To prepare against the growing threat from North Korea, it is important for Japan to steadily enhance its overall defense capability by introducing defense equipment suited to such a threat.
The white paper on the defense of Japan for 2017 has been released. The annual paper says North Korea’s nuclear and missile development represents a “threat that has entered a new stage.” In light of North Korea’s launches of intercontinental ballistic missiles (ICBMs) and other provocations, the paper has raised the degree of threat posed to Japan.
North Korea has, so far this year, test-fired ballistic missiles over 10 times. In March, it launched four ballistic missiles simultaneously, and had three of them splash down in waters within Japan’s exclusive economic zone (EEZ).
The white paper sounds an alarm by referring for the first time to North Korea’s “enhancement of accuracy and operational capabilities” needed for a “saturation attack,” in which a large number of missiles would be launched simultaneously to break through the defense network of a targeted country.
As North Korea has repeatedly test-fired missiles on a “lofted trajectory,” which sends a projectile higher than normal, the paper also expresses concern over the development of “having a missile able to fly over a longer distance.” There is no doubt that North Korea’s technological strength has been rapidly advancing.
As North Korea has repeatedly declared it will attack Japan, the Defense Ministry must expedite its efforts to realize a defense system of eight Aegis-equipped destroyers carrying the Standard Missile-3 (SM-3) interceptor missiles and to improve the ground-based Patriot Advanced Capability-3 (PAC-3) guided missiles and the like. It is also necessary for the ministry to decide on newly introducing a ground-based Aegis system.
Isn’t the time ripe for the ministry to positively consider Japan’s possessing the capability to strike enemy bases?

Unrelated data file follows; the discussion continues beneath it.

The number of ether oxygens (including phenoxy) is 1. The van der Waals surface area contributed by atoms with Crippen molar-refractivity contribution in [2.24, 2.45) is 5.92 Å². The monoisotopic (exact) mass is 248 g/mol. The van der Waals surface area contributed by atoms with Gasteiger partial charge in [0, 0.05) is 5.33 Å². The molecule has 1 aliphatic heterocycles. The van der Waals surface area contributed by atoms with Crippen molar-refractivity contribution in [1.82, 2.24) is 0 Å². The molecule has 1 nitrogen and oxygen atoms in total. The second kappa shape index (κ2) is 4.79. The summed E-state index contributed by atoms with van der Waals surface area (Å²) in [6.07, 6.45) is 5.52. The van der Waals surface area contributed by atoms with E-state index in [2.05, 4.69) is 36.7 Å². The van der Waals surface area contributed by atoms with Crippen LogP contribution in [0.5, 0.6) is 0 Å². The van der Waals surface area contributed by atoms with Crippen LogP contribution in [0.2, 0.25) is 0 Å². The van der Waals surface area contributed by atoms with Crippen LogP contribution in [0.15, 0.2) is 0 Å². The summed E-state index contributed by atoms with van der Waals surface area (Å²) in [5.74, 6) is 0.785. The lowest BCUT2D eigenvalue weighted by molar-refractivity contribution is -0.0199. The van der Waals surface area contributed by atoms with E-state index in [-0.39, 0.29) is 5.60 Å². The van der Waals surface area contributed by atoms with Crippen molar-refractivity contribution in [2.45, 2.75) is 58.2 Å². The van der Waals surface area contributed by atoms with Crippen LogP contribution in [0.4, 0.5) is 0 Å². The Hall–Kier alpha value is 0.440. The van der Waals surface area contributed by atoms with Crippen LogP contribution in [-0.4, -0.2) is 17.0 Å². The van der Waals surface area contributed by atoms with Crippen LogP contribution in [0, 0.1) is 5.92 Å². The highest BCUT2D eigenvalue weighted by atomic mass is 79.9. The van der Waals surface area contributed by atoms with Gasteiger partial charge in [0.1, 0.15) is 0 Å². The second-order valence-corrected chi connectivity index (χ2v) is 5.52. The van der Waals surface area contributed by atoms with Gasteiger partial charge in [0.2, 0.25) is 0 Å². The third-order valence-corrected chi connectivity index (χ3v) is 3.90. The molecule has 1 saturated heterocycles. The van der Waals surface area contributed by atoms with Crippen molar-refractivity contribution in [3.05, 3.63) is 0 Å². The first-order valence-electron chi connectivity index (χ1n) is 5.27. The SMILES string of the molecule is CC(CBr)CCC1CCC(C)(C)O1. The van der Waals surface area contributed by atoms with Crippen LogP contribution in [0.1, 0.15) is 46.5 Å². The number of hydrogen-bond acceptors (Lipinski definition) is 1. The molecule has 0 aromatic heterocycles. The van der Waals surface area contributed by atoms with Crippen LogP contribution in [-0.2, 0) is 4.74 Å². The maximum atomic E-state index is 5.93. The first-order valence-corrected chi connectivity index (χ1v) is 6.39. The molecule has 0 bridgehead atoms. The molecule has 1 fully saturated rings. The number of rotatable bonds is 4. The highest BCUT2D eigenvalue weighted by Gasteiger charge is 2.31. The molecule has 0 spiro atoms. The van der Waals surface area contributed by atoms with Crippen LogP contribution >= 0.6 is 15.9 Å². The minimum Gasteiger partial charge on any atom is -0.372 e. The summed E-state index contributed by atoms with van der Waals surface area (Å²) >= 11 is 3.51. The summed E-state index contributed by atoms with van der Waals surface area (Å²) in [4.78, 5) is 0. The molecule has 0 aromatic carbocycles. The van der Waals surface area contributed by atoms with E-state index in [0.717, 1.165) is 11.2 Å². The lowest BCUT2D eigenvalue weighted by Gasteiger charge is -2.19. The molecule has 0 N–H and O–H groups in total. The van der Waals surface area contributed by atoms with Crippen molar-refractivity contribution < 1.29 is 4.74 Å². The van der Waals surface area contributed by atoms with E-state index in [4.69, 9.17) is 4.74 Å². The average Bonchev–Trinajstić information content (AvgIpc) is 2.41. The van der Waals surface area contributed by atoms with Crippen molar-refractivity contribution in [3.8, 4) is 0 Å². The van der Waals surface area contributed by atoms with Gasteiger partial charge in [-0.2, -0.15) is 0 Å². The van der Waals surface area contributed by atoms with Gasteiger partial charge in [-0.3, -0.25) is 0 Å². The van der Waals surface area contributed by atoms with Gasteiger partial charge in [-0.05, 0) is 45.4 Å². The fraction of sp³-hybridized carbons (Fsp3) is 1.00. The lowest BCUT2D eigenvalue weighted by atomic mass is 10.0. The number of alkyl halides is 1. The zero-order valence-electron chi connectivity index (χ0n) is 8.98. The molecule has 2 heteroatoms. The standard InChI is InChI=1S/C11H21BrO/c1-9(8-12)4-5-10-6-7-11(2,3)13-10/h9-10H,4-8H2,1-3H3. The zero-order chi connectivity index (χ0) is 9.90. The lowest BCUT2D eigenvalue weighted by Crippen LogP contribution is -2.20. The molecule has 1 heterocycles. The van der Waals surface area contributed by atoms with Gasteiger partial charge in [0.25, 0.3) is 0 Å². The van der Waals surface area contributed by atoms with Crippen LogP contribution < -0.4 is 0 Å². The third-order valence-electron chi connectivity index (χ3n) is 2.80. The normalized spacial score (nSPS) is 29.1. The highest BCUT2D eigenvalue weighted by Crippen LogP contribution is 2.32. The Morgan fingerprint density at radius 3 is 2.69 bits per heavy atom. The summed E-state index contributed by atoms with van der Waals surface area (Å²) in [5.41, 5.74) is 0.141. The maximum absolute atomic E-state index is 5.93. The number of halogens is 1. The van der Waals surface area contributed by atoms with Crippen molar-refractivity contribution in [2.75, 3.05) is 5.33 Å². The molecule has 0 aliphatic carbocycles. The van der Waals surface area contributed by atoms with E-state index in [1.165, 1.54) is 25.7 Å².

Watch Chinese activities
With regard to North Korea’s nuclear development, the paper says it is possible that, with substantial progress made in the program, North Korea has become able to miniaturize a nuclear warhead thanks to its tests, including the fifth nuclear test conducted in September last year.
A U.S. newspaper has also reported an analysis by the U.S. Defense Intelligence Agency, stating that North Korea has successfully produced a miniaturized nuclear warhead that can fit inside its ICBMs. If this is true, it presents a serious situation for both Japan and the United States.
As to the impact China would have on the security environment in Asia, the white paper calls it “a matter of strong concern,” thus going a step further than the analysis in last year’s paper. It also emphasizes that China has continuously taken “actions which can even be considered high-handed,” such as its attempt to “change the status quo by force” in the East China Sea and the South China Sea.
The expansion in the range of activities taken by China’s military vessels and aircraft must be watched.
The paper also points out there is a possibility that activities of the Chinese military “may become brisk” in the Sea of Japan, in addition to those in the East China Sea. Such activities are believed to be aimed at “enhancing capabilities to expand into the high seas.”
The Self-Defense Forces must redouble their surveillance activities by ever more closely cooperating with the Japan Coast Guard.
As for Russia’s military forces, the white paper regards the deployment last November of surface-to-ship missile systems on Etorofu and Kunashiri islands in the northern territories off Hokkaido as problematic.
As the negotiations over the northern territories by the governments of Japan and Russia continue, a one-sided military buildup in the territories cannot be overlooked. It is essential for Japan to strongly protest against Russia and tenaciously urge the country to exercise self-restraint.